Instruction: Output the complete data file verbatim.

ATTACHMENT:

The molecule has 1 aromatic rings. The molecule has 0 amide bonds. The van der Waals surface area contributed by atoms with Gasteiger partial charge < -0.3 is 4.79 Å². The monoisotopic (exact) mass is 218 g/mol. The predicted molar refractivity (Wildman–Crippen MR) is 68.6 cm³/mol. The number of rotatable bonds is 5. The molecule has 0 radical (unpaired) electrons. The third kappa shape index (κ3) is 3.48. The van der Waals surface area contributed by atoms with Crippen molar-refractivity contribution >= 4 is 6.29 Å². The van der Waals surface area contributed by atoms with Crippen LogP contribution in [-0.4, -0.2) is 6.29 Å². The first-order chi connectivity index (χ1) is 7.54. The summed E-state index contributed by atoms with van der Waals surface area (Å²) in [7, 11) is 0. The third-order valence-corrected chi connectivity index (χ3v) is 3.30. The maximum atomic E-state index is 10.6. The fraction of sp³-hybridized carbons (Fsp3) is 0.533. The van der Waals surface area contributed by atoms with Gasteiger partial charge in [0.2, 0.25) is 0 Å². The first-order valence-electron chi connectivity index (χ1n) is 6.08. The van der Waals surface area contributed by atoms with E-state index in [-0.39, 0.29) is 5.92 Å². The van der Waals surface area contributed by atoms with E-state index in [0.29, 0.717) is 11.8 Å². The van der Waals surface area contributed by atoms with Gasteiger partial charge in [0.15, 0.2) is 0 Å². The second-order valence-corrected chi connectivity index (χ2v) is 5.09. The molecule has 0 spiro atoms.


The molecule has 1 aromatic rings. The molecule has 0 amide bonds. The van der Waals surface area contributed by atoms with Gasteiger partial charge < -0.3 is 4.79 Å². The monoisotopic (exact) mass is 218 g/mol. The predicted molar refractivity (Wildman–Crippen MR) is 68.6 cm³/mol. The number of rotatable bonds is 5. The molecule has 0 radical (unpaired) electrons. The third kappa shape index (κ3) is 3.48. The van der Waals surface area contributed by atoms with Crippen molar-refractivity contribution >= 4 is 6.29 Å². The van der Waals surface area contributed by atoms with Crippen LogP contribution in [-0.4, -0.2) is 6.29 Å². The first-order chi connectivity index (χ1) is 7.54. The summed E-state index contributed by atoms with van der Waals surface area (Å²) in [7, 11) is 0. The third-order valence-corrected chi connectivity index (χ3v) is 3.30. The maximum atomic E-state index is 10.6. The fraction of sp³-hybridized carbons (Fsp3) is 0.533. The van der Waals surface area contributed by atoms with Gasteiger partial charge in [0.2, 0.25) is 0 Å². The first-order valence-electron chi connectivity index (χ1n) is 6.08. The van der Waals surface area contributed by atoms with E-state index in [-0.39, 0.29) is 5.92 Å². The van der Waals surface area contributed by atoms with E-state index in [0.29, 0.717) is 11.8 Å². The van der Waals surface area contributed by atoms with Gasteiger partial charge in [0.15, 0.2) is 0 Å². The second-order valence-corrected chi connectivity index (χ2v) is 5.09. The molecule has 0 spiro atoms.